- Committees and other groups need to trust the organization
- The organization and its members must trust one another
- And finally, the company must be trustfully aligned with society
Few associations can claim success across all five dimensions. But it is certainly a goal to aspire to. Building trust, like many other things in business, is a journey that begins in an obvious place. Covey advises that before anyone else can trust you, you must trust yourself.
This message is especially important for CEOs. You are a mirror. You can’t pick and choose which qualities you would like employees to model. For better or worse, your attitudes and behavior will be reflected throughout the organization. Joanna Pineda who is Founder, CEO, and Chief Troublemaker at Matrix Group, International, Inc., made this observation about a leader’s influence.
“Early in our relationship, my executive coach would remind me that every CEO gets the organization he or she deserves. If your employees aren’t working well together and your office is siloed, it may not be because you created these problems, but you are the person who is allowing them to happen.”
“Do you trust yourself is not a rhetorical question,” Sharon advises. “Covey offers four specific examples of how people who are trustworthy think and behave. He believes that the basis for trust begins when we evaluate ourselves against these criteria.
The first is acting with integrity. Do you walk your talk? Integrity involves being true to yourself and others. When you set goals, do you follow through? If you tell your staff that their well-being is a top priority, do you keep that commitment when the board suggests cutting back on health insurance benefits to balance the budget?
Acting with integrity is not always easy, but as people begin to know who you really are (or what you value) the challenges to that identity should diminish. Behaving predictably across a variety of circumstances is a key component of trust.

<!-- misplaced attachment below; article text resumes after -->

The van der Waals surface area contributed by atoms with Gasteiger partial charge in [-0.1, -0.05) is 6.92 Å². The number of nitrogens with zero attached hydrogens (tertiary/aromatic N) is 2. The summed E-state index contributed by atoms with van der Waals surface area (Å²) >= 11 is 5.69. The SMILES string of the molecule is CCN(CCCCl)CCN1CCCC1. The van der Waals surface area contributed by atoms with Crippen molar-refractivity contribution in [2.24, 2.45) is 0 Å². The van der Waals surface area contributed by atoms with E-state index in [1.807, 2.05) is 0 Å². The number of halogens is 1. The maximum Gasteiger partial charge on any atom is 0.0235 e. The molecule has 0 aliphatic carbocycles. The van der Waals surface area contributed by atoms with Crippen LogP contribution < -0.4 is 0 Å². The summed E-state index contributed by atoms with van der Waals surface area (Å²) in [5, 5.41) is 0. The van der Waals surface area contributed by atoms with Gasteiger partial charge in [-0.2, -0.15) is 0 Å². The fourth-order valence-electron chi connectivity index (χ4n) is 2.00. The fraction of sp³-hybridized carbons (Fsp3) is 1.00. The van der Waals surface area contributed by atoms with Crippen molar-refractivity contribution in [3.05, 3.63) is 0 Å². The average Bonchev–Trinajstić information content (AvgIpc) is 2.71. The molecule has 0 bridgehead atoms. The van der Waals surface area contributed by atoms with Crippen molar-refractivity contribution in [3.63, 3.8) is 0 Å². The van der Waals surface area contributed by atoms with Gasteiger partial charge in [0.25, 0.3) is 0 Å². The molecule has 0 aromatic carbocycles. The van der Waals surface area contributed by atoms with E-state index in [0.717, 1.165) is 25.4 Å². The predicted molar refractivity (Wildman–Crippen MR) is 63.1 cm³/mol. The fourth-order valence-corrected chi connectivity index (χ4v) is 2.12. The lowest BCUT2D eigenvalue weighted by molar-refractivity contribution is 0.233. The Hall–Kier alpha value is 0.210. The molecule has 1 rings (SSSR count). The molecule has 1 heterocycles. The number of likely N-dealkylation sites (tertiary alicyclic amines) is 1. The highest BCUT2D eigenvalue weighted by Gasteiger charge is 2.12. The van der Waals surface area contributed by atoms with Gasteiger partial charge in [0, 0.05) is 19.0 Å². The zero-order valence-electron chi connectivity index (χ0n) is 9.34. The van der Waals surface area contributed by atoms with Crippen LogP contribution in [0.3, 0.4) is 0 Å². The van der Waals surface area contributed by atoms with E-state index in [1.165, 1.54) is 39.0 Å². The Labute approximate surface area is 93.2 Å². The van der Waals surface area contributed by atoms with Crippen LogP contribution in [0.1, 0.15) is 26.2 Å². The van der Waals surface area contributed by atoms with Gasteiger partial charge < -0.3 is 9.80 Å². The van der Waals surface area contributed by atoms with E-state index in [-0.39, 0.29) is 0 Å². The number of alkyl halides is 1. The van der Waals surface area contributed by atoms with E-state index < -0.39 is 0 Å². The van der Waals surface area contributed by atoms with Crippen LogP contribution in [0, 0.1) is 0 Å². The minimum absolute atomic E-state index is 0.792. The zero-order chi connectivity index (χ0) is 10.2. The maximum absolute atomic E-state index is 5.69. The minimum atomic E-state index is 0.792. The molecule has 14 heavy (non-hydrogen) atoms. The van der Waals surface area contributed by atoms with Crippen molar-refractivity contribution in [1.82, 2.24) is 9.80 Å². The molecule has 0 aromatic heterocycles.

Intent is the second defining characteristic. Intent refers to the motivations behind our actions. Intent and integrity should be in alignment. How you behave should be driven by your values. In the workplace, especially, intentions should center on what is good for the group as opposed to what is best for you. Hidden agendas, favoritism, and quid pro quo are examples of intentions that erode trust. Integrity and intention are related to character, or mental and moral qualities.
Competency and Results
Competency and results, Covey’s other two benchmarks for trust, have to do with how you and others evaluate your ability to deliver on expectations. Do you have the right skills for the job and can others count on you to produce the anticipated outcome? Are you honest about your abilities, and do you delegate tasks you’re not equipped to perform successfully?
Put Self-Trust First
“I think that Covey makes developing and maintaining self-trust sound a bit too easy,” Sharon observes. “In the real world, we constantly encounter challenges that can negatively impact that ability. Decisions are rarely black or white. Stress from either outside or inside the workplace could cause us to temporarily lose sight of our inner compass. But if we can bring self-trust into every deliberation, the right path will be easier to identify and follow.
“I’ve used these concepts to facilitate groups that were experiencing significant dysfunction. In almost every case, when leaders, staff, and volunteers assessed their own trustworthiness, they are able to work together more effectively.
As Covey emphasizes, ‘Trust is the one thing that changes everything.’ Without it you have employees, but you don’t have a team.”